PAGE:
[German]Malwarebytes' threat intelligence team has identified a new, technically advanced remote access Trojan. Dubbed "Woody Rat," the Trojan has been in circulation for about a year and targets Russian organizations. Among others, Obyedinyonnaya Aviastroitelnaya Korporatsiya (OAK), an aerospace and defense company majority-owned by the Russian state, has already been targeted by Woody Rat. The Trojan exploits the so-called Follina exploit (CVE-2022-30190), a zero-day vulnerability that can be used to abuse the Microsoft Support Diagnostics utility to download malicious Microsoft Word or Excel documents from the Web.
In a message I received from Malwarebytes, its security researchers wrote that Woody Rat was initially spread via archive file formats (typically ZIP files). After the Follina exploit became known (see, e.g., Windows Vulnerability Follina (CVE-2022-30190): New findings, new risks (June 9, 2022)), attackers switched to this exploit. In doing so, they used an Office document named Памятка.docx ("Information Security Memo") to spread the Trojan. The document contains supposedly relevant information and best practices on password security and data protection.z.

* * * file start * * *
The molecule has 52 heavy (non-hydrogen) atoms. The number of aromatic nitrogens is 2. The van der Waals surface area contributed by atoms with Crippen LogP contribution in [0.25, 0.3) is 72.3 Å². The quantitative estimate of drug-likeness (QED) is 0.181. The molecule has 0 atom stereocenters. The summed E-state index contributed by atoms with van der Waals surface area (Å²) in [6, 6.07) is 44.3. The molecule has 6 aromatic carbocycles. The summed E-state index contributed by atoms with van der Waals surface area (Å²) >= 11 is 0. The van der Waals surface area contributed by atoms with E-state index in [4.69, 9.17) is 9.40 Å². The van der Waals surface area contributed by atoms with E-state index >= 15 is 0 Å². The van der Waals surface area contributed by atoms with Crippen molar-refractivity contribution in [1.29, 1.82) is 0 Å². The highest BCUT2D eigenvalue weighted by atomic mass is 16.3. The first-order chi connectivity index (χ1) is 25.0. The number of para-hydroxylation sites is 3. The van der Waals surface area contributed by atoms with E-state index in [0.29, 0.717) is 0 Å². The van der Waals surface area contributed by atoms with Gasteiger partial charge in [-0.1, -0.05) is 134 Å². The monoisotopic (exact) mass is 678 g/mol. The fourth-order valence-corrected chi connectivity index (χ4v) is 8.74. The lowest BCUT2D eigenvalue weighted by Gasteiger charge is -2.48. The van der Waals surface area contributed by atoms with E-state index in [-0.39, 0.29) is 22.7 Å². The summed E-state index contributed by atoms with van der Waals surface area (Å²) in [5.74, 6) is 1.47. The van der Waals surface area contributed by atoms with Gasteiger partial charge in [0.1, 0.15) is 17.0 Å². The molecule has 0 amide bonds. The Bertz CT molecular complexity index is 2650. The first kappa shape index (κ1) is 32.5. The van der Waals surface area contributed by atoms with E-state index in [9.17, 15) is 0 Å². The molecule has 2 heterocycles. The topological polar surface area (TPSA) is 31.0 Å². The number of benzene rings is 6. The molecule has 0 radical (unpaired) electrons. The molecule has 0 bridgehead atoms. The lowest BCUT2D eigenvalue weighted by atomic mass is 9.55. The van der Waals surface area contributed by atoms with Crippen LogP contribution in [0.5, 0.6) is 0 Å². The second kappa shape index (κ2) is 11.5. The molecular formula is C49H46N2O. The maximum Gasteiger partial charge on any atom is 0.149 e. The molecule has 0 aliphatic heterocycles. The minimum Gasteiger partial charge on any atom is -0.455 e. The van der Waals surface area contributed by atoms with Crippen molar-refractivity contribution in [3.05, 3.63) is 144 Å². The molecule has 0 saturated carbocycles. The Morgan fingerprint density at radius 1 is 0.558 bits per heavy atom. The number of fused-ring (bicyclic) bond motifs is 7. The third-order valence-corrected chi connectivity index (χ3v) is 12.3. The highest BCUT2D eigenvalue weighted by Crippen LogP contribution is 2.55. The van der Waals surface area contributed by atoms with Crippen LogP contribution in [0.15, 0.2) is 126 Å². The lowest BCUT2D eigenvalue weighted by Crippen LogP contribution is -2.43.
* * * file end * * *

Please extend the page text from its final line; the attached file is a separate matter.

Woody Rat trojan, source: Malwarebytes
According to Malwarebytes, the identity of the hackers responsible for Woody Rat cannot yet be determined with certainty. But similar threats have already been tracked by Malwarebytes. In the past, Chinese APTs (Advanced Persistent Threats) such as the Tonto team or the North Korean cyber group Konni had targeted Russia. However, based on Malwarebytes' analysis, there are no clear indicators that could assign Woody Rat to a specific actor. More about how Woody Rat works and how it spreads can be read in this report from Malwarebytes.
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